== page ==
Russia urges against visiting Lebanon as US renews travel warning


The Russian embassy in Beirut has recommended that its citizens avoid traveling to Lebanon “until the situations calm down in the south of the country,” media reports said.

Russian Ambassador to Lebanon Alexander Rudakov meanwhile told al-Jadeed television that the embassy “has not issued a new statement calling on citizens to leave Lebanon.”

“It is an old version that has been present since last year and is still valid until today,” Rudakov added.

“We tell our citizens not to come to Lebanon before the southern arena calms down, and as for the citizens present in Lebanon, we have left the choice to them to leave or stay,” the ambassador explained.

Russian Foreign Minister Sergei Lavrov had on Wednesday called on the international community to warn Israel of the destructive consequences that any war on Lebanon might have.

The U.S. Embassy in Beirut meanwhile reminded U.S. citizens to “strongly reconsider travel to Lebanon,” warning that “the security environment remains complex and can change quickly.”

“U.S. citizens in Lebanon should not travel to southern Lebanon, the Lebanon-Syria border area, or refugee settlements,” the U.S. warning said.

The border between Israel and Lebanon has seen daily exchanges of fire between Israeli forces and Hezbollah ever since the October 7 attack on Israel by Hezbollah's ally Hamas, which triggered the war in Gaza.

Fears those exchanges could escalate into full-blown war have only grown in recent weeks as cross-border attacks intensified, and after Israel revealed it had approved plans for a Lebanon offensive, prompting new threats from Hezbollah chief Sayyed Hassan Nasrallah.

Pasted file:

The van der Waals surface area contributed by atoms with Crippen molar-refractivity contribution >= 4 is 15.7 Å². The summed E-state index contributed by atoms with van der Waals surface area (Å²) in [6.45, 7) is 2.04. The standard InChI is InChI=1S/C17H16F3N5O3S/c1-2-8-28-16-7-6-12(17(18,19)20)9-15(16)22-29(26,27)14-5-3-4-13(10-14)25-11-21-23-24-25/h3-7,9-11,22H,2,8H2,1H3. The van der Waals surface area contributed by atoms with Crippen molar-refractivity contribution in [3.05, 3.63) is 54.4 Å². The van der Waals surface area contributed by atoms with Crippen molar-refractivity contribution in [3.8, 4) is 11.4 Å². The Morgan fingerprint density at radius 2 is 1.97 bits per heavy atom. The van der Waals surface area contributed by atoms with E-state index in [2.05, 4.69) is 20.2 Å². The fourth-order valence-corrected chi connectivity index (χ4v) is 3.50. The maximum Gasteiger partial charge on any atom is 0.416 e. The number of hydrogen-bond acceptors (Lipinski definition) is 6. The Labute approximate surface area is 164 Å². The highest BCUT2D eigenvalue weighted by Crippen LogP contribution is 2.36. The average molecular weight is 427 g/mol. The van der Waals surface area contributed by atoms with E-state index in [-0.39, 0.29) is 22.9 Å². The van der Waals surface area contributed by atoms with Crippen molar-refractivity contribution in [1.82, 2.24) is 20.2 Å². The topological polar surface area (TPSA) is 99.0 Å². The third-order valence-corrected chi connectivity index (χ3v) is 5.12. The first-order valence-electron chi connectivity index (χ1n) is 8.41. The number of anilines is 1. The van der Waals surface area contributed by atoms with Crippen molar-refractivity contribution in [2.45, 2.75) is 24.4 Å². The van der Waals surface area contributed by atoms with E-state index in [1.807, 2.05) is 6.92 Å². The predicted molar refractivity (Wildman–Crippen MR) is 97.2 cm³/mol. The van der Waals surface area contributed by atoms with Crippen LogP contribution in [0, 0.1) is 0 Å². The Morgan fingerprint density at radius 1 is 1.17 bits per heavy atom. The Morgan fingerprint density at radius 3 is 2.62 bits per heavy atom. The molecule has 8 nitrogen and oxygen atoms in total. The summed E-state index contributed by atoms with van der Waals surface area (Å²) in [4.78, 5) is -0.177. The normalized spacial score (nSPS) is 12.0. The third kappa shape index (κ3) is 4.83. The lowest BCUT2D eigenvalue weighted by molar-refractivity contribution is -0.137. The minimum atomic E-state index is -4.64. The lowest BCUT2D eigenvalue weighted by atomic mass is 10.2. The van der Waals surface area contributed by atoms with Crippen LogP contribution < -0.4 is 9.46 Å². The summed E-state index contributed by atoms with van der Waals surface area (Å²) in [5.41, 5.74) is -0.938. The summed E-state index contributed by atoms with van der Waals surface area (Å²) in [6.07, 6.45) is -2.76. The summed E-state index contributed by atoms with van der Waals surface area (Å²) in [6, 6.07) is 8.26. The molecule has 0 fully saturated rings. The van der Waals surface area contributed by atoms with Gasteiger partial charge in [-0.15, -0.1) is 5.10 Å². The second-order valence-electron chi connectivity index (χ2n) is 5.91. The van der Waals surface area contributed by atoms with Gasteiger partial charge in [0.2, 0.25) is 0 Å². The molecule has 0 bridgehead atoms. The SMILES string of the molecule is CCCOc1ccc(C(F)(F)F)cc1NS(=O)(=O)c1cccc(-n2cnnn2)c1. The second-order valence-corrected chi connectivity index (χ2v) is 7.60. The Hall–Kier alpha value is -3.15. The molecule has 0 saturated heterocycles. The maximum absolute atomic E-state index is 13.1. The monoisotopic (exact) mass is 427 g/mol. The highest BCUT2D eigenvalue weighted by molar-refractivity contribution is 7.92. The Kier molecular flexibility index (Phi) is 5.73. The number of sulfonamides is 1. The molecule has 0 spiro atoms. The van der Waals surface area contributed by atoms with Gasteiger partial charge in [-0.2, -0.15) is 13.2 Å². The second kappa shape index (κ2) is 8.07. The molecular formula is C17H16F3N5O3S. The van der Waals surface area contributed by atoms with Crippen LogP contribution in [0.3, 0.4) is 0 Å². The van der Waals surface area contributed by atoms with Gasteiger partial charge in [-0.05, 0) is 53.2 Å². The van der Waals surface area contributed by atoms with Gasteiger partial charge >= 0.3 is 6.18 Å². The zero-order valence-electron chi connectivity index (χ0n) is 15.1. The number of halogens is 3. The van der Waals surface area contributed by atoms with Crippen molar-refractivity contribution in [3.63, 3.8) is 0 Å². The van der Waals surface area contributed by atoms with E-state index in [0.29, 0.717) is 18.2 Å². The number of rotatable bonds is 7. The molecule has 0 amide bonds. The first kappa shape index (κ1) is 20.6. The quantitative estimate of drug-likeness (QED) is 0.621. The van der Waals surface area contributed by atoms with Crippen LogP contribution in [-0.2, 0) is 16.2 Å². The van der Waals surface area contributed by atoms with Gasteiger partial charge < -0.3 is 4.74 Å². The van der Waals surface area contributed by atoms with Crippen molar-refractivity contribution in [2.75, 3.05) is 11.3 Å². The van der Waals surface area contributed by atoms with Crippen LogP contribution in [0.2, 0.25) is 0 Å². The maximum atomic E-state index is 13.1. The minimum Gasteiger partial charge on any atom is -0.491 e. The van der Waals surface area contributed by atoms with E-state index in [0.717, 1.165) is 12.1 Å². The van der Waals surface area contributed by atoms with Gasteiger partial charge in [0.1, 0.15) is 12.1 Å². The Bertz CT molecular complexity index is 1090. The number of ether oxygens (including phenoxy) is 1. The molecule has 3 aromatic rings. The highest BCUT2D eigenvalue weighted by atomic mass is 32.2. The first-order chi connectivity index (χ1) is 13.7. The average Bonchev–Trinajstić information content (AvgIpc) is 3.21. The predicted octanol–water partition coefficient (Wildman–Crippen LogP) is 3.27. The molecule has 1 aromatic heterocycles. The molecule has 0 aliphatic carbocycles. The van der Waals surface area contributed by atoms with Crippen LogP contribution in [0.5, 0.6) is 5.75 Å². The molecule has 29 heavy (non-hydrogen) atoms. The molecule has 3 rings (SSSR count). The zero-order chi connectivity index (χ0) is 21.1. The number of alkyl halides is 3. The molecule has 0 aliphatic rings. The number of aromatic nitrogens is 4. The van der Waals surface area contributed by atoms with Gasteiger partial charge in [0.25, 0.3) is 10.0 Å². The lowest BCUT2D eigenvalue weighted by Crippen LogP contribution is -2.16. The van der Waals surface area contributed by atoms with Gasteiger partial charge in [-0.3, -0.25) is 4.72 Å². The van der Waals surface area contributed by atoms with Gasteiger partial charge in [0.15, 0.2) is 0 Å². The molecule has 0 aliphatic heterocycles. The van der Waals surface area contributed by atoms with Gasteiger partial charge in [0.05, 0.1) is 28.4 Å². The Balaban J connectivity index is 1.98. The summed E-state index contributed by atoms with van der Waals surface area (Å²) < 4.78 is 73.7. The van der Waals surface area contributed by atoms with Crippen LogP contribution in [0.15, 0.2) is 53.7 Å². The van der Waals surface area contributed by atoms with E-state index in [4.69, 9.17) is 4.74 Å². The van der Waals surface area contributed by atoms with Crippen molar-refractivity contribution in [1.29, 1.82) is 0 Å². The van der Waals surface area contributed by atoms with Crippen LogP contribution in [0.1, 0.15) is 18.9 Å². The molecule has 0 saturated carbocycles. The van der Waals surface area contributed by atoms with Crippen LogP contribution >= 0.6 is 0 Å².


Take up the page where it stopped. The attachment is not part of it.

Israeli Defense Minister Yoav Gallant said during a visit to Washington on Wednesday that Israel could "take Lebanon back to the Stone Age, but we don't want to do it."

"We do not want war, but we are preparing for every scenario," he told reporters.

"Hezbollah understands very well that we can inflict massive damage in Lebanon if a war is launched," Gallant said.

Israel's allies, including key defense backer the United States, have been keen to avoid such an eventuality. A U.S. official said Washington is engaged in "fairly intensive conversations" with Israel, Lebanon and other actors, and believes that no side wants a "major escalation."

U.S. Defense Secretary Lloyd Austin told Gallant on Tuesday that another war with Hezbollah could have "terrible consequences for the Middle East," and urged a diplomatic solution.

Germany on Wednesday, echoing a Canadian warning from the day before, "urgently requested" its citizens in Lebanon leave the country.

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